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RBA cuts official cash rate

The Reserve Bank of Australia (RBA) cut the official cash interest rate by 0.25% to 2.25 % at February’s meeting. This decision was largely priced in by interest rate markets. In this article, we look at the key implications for SMSF investors.


The Reserve Bank of Australia (RBA) cut the official cash interest rate by 0.25% to 2.25 % at February’s meeting. This decision was largely priced in by interest rate markets. In this article, we look at the key implications for SMSF investors.
 
Interest rates and the economy
There are good reasons for the RBA to be cutting rates further:

  • Growth is too low, running at around 2.75% through last year, which is well below potential (of around 3-3.25%) and the level needed to prevent a rise in unemployment.
  • Confidence is subdued, having well and truly given up the post 2013 Federal election boost. Partly reflecting this, consumers have started to become more focused on paying down debt again, which is a sign of increasing caution and will threaten spending if sustained.
  • Prices for iron ore and energy have collapsed resulting in a bigger hit to national income than expected a year ago.
  • Outside the US the predominant trend globally is still towards monetary easing and this is putting pressure on the RBA. Massive quantitative easing programs in Europe and Japan are forcing smaller countries to ease unless they want to see their currencies go higher. It's worth noting that interest rates in Australia are still high on a global basis and this attracts global investors to the Australian dollar, keeping it higher than it should be.
  • Benign inflation provides flexibility for the RBA.
 
Will rates go down again?
The main risk in cutting rates again is that it further inflates the residential property market. However, strong property price gains are largely concentrated in Sydney and the RBA sees this as more of an issue for the prudential regulator, APRA (Australian Prudential Regulation Authority). Overall, we see the RBA’s cut as justified and, given that there is rarely just one move, we expect another 0.25% cut taking the cash rate to 2% in the months ahead.
 
4 things for SMSF investors to consider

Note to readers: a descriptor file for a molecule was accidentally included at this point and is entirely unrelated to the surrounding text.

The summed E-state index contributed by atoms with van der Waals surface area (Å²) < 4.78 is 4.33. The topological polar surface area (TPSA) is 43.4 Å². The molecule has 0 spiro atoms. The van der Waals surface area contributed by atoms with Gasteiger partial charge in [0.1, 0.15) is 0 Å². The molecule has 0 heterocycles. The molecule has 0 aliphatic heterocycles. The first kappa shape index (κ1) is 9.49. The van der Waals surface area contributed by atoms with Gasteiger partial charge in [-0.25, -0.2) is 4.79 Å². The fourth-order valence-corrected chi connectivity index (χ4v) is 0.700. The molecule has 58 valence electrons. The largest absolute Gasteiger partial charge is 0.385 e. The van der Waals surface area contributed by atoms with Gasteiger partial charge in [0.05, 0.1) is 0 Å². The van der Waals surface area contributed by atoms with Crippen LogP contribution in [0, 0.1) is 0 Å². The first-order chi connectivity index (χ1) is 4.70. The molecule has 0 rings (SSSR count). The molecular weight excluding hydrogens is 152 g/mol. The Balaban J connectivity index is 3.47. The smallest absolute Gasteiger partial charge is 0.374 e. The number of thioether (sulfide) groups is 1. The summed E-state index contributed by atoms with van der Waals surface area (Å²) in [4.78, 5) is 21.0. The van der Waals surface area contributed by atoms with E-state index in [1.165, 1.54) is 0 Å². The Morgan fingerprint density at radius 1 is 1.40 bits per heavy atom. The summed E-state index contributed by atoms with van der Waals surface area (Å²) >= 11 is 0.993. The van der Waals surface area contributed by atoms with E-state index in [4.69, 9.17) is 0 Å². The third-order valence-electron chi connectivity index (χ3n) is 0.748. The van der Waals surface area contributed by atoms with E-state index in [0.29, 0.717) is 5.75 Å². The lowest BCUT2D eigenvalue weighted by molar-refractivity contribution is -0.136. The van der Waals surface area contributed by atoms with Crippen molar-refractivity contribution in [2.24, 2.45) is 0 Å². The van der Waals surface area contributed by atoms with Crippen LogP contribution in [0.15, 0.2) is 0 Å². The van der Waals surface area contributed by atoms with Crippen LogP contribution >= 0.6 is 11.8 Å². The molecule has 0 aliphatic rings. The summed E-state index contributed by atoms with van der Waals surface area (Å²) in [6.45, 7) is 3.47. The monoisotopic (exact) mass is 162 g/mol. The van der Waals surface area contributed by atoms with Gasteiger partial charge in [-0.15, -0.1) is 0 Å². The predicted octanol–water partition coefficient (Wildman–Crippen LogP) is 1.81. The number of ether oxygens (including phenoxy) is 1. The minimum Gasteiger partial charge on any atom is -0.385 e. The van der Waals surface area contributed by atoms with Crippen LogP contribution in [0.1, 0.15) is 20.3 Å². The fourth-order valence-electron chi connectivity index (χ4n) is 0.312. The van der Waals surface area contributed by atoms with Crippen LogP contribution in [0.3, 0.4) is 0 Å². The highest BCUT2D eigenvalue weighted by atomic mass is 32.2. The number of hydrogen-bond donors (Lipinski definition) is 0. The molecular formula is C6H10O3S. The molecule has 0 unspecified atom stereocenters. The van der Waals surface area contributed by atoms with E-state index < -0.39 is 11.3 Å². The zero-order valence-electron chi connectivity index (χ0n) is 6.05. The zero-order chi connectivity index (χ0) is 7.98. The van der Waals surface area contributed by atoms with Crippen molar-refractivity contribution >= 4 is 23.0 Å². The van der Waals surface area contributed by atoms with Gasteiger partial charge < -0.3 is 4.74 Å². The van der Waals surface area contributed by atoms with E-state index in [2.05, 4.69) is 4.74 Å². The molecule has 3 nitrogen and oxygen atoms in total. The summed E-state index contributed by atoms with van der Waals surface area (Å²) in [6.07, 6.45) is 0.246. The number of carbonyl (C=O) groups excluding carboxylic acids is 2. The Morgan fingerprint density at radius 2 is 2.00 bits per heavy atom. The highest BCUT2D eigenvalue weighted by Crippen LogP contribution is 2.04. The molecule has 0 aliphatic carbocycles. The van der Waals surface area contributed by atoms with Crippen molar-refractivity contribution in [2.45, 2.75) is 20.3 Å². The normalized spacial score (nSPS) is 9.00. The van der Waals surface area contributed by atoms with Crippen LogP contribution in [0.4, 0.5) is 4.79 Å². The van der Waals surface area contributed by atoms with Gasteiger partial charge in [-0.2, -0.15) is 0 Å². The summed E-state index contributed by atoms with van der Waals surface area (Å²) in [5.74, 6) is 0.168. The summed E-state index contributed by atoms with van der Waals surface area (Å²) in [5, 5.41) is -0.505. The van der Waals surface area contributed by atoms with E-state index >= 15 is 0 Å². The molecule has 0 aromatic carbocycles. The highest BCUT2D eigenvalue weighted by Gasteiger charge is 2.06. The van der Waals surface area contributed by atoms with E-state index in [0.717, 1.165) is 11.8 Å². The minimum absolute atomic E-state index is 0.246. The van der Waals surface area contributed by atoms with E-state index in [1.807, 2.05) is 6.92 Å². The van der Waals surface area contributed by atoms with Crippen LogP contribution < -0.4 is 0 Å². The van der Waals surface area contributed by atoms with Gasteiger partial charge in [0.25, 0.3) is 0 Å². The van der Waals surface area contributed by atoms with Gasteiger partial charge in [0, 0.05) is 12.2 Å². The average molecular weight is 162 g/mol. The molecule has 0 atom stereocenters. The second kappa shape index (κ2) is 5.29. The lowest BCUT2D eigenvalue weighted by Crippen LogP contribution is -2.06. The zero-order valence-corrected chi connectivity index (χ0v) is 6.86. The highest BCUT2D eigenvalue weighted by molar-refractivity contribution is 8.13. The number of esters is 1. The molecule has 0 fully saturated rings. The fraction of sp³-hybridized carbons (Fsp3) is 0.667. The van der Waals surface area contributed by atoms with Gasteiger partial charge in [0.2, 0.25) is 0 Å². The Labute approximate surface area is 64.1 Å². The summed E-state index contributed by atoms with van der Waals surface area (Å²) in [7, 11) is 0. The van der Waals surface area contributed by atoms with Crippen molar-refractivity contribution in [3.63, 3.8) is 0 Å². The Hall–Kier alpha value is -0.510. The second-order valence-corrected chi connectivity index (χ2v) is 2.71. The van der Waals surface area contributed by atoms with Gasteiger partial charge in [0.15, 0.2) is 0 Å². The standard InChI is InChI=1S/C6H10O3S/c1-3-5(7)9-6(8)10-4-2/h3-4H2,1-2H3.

1. Bank term deposit rates
Deposit rates are becoming even less attractive and will remain low at least into next year. As a result, there is an ongoing need to consider alternative sources of yield and return.
 

  1. Remain cautious on the Australian dollar 
Even though the Australian dollar is nearly back to the US$0.75 level (that marks fair value on the basis of relative prices), past experience tells us that it can overshoot. It’s important to note that the Australian dollar hasn’t fallen nearly as much against the euro and yen putting more pressure on for further weakness against the US dollar. The RBA has indicated that a lower exchange rate will likely be needed, and so it is likely to ease further until it achieves this. In the short-term, the Australian dollar is oversold and could bounce - but we expect a fall to US$0.70 by year end. As such, we continue to favour unhedged over hedged global shares.
 

  1. Overweight Australian versus global bonds
While Australian bond yields are low, they are still high by global standards and are likely to provide better returns than global bonds. This is because the global search for yield is resulting in an ongoing convergence of Australian bond yields on much lower global bond yields. The lower rates seen globally coupled with further RBA easing, are pulling down local bond yields resulting in stronger capital growth from Australian bonds. This should serve to benefit Australian corporate debt relative to global corporate debt.
 

  1. Yield bearing growth assets remain attractive
With low interest rates, growth assets providing decent yields will remain attractive. This includes commercial property and infrastructure but also Australian shares which continue to offer much higher income yields relative to bank term deposits.
Final thoughts
Overall, we see Australian growth picking up gradually as the year progresses to a 3-3.5% pace through next year, but the RBA’s latest rate cut and one more to come provide confidence that this will occur.

 
About the Author
Dr Shane Oliver, Head of Investment Strategy and Economics and Chief Economist at AMP Capital is responsible for AMP Capital's diversified investment funds. He also provides economic forecasts and analysis of key variables and issues affecting, or likely to affect, all asset markets.


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